God & Sex
Hello Church Family,
I hope you’ve been strengthened by the joy of the Lord this week.
A little over a year ago, I started writing this weekly article called Through A Glass Darkly (a title that comes from 1 Corinthians 13) as part of the all-church email in which this column is embedded. The purpose, as I stated in the very first entry, was to “communicate better about what’s going on the life of our church.” Thus I committed to providing something regularly on “vision, mission, community, and spiritual matters.” And I have been grateful for the way it has been received.
With that in mind, I want to let you in on something the Lord’s been stirring in my heart. I am thinking and praying about preaching a four-week series after Easter called God & Sex: A Biblical Exploration of the Divine Purpose Behind Human Sexuality. While I am, as you know, deeply committed to expositional preaching (that is, working through books of the Bible verse-by-verse), I also believe there are occasions in the life of the church where certain topics need be addressed with some urgency and laser-focus. And the issue of sexual ethics keeps coming to the forefront of my discussions. Consider this:
:: In the last month alone, I’ve had at least four conversations related to transgenders and how a Christian might respond in a loving and God-honoring way. Several people have asked me, “How should I refer to a person who was born a he but lives as a she?” Do we displease God when we call John by the name Joan? Or do we show love by honoring the person’s request?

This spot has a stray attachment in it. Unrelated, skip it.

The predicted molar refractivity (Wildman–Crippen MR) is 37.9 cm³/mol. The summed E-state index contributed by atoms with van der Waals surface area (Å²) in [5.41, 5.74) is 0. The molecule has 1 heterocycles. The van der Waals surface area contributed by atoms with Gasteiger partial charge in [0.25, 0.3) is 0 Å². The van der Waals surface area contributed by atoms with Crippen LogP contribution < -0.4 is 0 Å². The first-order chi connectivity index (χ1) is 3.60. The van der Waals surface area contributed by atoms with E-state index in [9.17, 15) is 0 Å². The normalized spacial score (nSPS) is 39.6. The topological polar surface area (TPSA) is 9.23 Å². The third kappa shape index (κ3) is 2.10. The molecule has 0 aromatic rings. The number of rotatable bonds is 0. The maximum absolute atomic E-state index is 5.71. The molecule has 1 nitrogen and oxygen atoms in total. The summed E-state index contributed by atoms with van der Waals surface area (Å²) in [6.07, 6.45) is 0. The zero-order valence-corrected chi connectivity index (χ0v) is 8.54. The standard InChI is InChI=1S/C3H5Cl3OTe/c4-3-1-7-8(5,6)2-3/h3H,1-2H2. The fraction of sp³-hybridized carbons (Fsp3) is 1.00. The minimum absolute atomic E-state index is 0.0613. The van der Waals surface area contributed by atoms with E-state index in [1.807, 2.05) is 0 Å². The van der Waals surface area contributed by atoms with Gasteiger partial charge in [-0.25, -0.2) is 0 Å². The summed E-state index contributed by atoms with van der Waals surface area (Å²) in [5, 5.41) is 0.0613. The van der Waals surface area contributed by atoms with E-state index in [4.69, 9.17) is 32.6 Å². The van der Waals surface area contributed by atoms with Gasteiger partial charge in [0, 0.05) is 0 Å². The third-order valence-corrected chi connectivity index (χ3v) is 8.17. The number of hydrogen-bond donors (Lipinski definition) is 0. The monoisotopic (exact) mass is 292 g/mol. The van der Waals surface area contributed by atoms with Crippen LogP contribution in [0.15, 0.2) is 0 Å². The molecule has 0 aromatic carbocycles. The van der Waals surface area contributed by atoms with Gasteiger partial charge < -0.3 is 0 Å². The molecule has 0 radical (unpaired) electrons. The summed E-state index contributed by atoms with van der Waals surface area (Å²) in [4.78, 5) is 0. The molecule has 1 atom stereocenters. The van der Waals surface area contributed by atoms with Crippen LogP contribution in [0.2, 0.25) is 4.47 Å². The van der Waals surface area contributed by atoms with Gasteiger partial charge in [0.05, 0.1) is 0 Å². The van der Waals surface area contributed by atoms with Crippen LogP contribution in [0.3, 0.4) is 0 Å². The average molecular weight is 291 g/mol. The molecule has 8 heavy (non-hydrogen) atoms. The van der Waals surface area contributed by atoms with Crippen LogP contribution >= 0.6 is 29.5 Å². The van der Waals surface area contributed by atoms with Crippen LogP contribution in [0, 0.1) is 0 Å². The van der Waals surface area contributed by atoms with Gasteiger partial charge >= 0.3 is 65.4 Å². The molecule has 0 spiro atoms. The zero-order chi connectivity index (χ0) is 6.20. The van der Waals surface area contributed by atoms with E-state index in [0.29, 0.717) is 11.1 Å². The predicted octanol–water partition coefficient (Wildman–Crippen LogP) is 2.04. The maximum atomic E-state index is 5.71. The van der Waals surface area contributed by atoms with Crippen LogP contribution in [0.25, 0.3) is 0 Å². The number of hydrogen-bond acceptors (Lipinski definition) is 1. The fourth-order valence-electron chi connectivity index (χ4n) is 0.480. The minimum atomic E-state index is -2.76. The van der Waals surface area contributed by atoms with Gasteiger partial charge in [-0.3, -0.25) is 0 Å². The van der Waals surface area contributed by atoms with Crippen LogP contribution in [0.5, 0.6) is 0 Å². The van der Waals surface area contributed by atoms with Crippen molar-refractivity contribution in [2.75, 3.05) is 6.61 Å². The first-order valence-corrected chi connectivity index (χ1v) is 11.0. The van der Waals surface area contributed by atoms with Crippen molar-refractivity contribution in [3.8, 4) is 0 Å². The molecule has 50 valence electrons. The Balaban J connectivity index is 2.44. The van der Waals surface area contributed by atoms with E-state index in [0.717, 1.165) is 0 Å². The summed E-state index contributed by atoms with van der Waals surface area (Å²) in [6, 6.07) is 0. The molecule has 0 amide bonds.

:: Just a few weeks ago, former pastor and provocateur Rob Bell (who ministered in Grand Rapids, Michigan in the late ‘90s, while I was there in seminary) was asked by Oprah Winfrey when the church was going to embrace same-sex “marriage.” His response: “We’re close. … Lots of people are already there … I think culture is already there, and the church will continue to be even more irrelevant when it quotes letters from 2,000 years ago as their best defense.”
:: Recently, in my son’s eighth-grade history class, students were asked by the teacher to choose a side of the room, either in favor of gay marriage or against. When a small handful of students took the side in support of traditional marriage (one woman and one man for life), they were derided to such an extent that all except three sheepishly migrated to the other side: my son and two others.
:: As of 3:00 p.m. this afternoon (Thursday), the movie Fifty Shades of Grey had grossed over $400 million worldwide. It may top the half-billion dollar mark. And many of the proceeds boosting that total came from professing Christians. I’ve neither read the book nor seen the movie, so I can’t speak too knowledgeably about the film, but I do think we should be prepared with an answer to this question: should a movie about sexual bondage between two unmarried people attract the favorable interest of those who follow Christ?
These examples represent only a few of the questions I’ve been confronted with lately. And I’m sure that you’ve been asked plenty, as well. This is an issue that cannot be avoided. Yet, “sadly,” as one national columnist wrote recently, “many Christians have treated Christian sexual morality as something to be embarrassed about—to be shoved at the end of the conversation or minimized by reference to other good works. As if the formation of lifelong, loving relationships is somehow secondary to good deeds in soup kitchens or medical mission trips.”
Please pray for me. Please ask God to give me wisdom in how I might shepherd this congregation through this controversial new frontier. And if you have an opinion on how necessary a sermon series might be, please send me an email.
For His Glory,